Advanced Search
MyIDEAS: Login

Applying Modern Portfolio Theory To The Analysis Of Terrorism. Computing The Set Of Attack Method Combinations From Which The Rational Terrorist Group Will Choose In Order To Maximise Injuries And Fatalities

Contents:

Author Info

  • Peter Phillips

Abstract

In this paper, terrorism is analysed using the tools of modern portfolio theory. This approach permits the analysis of the returns that a terrorist group can expect from their activities as well as the risk they face. The analysis sheds new light on the nature of the terrorist group's (attack method) choice set and the efficiency properties of that set. If terrorist groups are, on average, more risk averse, the economist can expect the terrorist group to exhibit a bias towards bombing and armed attack. In addition, even the riskiest (from the terrorist group's point of view) combinations of attack methods have maximum expected returns of less than 70 injuries and fatalities per attack per year.

Download Info

If you experience problems downloading a file, check if you have the proper application to view it first. In case of further problems read the IDEAS help page. Note that these files are not on the IDEAS site. Please be patient as the files may be large.
File URL: http://www.tandfonline.com/doi/abs/10.1080/10242690801923124
Download Restriction: Access to full text is restricted to subscribers.

As the access to this document is restricted, you may want to look for a different version under "Related research" (further below) or search for a different version of it.

Bibliographic Info

Article provided by Taylor & Francis Journals in its journal Defence and Peace Economics.

Volume (Year): 20 (2009)
Issue (Month): 3 ()
Pages: 193-213

as in new window
Handle: RePEc:taf:defpea:v:20:y:2009:i:3:p:193-213

Contact details of provider:
Web page: http://www.tandfonline.com/GDPE20

Order Information:
Web: http://www.tandfonline.com/pricing/journal/GDPE20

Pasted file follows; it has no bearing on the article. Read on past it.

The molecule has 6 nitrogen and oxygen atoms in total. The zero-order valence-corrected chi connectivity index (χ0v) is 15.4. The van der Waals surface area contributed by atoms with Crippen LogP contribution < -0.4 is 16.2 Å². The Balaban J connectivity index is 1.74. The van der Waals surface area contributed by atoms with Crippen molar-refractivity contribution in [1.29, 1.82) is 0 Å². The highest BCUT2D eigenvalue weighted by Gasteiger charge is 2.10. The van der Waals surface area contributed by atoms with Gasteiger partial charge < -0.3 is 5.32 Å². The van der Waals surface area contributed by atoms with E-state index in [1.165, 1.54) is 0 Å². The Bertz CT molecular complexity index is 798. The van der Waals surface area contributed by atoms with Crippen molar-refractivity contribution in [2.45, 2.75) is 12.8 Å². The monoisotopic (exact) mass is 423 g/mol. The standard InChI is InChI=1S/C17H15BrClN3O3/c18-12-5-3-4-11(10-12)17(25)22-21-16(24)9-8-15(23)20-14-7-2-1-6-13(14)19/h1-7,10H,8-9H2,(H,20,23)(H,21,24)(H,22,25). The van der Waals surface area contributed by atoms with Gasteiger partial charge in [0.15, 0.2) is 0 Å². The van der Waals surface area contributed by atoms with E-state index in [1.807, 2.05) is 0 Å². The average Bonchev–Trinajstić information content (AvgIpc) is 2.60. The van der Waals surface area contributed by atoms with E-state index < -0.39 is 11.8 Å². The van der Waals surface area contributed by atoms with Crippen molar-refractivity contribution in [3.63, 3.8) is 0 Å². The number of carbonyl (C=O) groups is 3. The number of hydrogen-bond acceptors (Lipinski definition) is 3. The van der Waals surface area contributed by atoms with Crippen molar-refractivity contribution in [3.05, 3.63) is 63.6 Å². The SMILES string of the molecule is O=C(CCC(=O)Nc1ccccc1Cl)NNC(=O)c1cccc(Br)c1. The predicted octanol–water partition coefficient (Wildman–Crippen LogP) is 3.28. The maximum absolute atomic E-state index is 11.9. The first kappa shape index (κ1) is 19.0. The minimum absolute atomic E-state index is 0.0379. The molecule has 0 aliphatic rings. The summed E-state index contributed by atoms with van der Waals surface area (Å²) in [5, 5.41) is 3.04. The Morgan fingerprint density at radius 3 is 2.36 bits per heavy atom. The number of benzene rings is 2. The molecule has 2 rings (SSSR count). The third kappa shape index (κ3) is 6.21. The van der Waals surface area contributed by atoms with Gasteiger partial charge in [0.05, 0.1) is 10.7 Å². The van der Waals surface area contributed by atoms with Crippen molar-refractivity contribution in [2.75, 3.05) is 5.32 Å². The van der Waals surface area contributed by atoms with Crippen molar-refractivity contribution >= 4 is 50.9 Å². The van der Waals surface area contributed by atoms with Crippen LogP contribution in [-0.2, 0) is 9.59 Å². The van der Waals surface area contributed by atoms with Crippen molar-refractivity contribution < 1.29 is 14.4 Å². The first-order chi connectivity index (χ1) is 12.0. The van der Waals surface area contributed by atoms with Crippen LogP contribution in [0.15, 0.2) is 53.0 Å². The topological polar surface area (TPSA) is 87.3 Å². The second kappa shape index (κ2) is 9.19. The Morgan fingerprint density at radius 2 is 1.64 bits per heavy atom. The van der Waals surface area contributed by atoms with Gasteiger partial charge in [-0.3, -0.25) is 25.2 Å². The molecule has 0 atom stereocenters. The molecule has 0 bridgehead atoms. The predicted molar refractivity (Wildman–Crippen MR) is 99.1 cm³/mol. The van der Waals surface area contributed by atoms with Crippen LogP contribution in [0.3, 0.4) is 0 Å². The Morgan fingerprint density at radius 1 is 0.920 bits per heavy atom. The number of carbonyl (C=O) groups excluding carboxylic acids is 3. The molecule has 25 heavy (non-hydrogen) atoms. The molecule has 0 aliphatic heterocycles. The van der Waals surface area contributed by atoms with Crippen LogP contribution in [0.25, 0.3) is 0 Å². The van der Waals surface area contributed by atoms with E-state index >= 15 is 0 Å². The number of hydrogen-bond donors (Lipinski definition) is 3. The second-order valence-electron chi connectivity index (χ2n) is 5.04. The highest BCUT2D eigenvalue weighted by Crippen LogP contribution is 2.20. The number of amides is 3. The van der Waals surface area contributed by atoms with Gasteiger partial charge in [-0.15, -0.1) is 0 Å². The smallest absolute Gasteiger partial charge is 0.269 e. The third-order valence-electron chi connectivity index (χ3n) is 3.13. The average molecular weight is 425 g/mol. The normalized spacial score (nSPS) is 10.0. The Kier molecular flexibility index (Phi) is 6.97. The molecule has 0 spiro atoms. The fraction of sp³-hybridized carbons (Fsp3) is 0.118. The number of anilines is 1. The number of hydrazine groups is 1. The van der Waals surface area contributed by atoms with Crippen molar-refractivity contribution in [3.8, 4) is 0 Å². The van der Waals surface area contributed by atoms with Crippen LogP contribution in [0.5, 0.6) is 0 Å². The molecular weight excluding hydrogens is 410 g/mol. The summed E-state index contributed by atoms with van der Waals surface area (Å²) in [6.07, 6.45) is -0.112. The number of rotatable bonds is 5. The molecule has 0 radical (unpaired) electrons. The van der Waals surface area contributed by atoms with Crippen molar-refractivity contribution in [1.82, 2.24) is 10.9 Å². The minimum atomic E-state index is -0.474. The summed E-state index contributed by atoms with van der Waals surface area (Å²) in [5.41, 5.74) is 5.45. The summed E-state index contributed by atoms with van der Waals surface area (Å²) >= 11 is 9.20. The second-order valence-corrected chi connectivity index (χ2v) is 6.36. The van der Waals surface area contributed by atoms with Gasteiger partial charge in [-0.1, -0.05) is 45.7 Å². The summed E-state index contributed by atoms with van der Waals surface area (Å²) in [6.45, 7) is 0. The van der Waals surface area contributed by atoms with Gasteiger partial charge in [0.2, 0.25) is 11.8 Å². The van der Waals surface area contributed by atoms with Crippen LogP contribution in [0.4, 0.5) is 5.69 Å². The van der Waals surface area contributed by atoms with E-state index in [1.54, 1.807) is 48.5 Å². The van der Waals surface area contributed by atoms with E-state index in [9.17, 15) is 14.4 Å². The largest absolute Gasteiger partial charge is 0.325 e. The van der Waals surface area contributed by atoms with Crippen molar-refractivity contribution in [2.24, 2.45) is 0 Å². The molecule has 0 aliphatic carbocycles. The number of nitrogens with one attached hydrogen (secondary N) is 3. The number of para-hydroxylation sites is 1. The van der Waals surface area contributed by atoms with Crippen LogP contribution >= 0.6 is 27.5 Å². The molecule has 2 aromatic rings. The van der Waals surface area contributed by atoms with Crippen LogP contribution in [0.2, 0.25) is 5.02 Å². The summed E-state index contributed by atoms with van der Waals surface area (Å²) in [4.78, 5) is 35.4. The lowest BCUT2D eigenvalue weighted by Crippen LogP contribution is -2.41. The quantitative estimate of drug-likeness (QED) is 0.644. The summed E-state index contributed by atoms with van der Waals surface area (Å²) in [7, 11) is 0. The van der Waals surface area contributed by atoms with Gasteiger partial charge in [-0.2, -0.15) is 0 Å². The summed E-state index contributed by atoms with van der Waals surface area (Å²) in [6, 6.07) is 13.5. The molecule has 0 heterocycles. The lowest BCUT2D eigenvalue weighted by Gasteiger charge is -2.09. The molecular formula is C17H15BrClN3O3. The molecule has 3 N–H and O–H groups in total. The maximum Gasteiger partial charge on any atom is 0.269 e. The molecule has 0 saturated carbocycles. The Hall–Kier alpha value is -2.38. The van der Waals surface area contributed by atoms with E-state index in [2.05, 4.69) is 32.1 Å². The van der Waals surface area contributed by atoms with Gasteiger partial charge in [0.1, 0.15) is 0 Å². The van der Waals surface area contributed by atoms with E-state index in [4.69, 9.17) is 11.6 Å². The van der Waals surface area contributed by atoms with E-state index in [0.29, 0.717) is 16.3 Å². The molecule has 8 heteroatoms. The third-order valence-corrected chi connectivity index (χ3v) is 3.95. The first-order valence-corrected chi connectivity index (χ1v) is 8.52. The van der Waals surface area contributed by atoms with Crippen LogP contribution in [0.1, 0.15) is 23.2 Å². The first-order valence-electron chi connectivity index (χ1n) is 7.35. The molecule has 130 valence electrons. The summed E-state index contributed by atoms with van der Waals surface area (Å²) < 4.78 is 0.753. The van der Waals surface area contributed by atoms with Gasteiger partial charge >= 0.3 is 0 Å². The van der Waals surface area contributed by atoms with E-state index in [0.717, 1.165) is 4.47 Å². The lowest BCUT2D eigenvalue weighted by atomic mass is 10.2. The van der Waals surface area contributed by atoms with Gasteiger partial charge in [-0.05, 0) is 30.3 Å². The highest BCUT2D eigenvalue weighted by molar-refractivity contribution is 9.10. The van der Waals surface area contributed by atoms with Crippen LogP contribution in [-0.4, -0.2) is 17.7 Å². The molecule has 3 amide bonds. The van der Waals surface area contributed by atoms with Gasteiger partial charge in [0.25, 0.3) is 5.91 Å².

Related research

Keywords: Terrorism; Modern portfolio theory; Mean-variance analysis; Efficient choice set;

References

No references listed on IDEAS
You can help add them by filling out this form.

Citations

Citations are extracted by the CitEc Project, subscribe to its RSS feed for this item.
as in new window

Cited by:
  1. Phillips Peter J, 2012. "The lone wolf terrorist: sprees of violence," Peace Economics, Peace Science, and Public Policy, De Gruyter, vol. 18(3), pages 1-3, December.
  2. Peter Phillips, 2011. "Terrorists’ Equilibrium Choices When No Attack Method is Riskless," Atlantic Economic Journal, International Atlantic Economic Society, vol. 39(2), pages 129-141, June.
  3. Phillips Peter J, 2011. "Lone Wolf Terrorism," Peace Economics, Peace Science, and Public Policy, De Gruyter, vol. 17(1), pages 1-31, March.

Lists

This item is not listed on Wikipedia, on a reading list or among the top items on IDEAS.

Statistics

Access and download statistics

Corrections

When requesting a correction, please mention this item's handle: RePEc:taf:defpea:v:20:y:2009:i:3:p:193-213. See general information about how to correct material in RePEc.

For technical questions regarding this item, or to correct its authors, title, abstract, bibliographic or download information, contact: (Michael McNulty).

If you have authored this item and are not yet registered with RePEc, we encourage you to do it here. This allows to link your profile to this item. It also allows you to accept potential citations to this item that we are uncertain about.

If references are entirely missing, you can add them using this form.

If the full references list an item that is present in RePEc, but the system did not link to it, you can help with this form.

If you know of missing items citing this one, you can help us creating those links by adding the relevant references in the same way as above, for each refering item. If you are a registered author of this item, you may also want to check the "citations" tab in your profile, as there may be some citations waiting for confirmation.

Please note that corrections may take a couple of weeks to filter through the various RePEc services.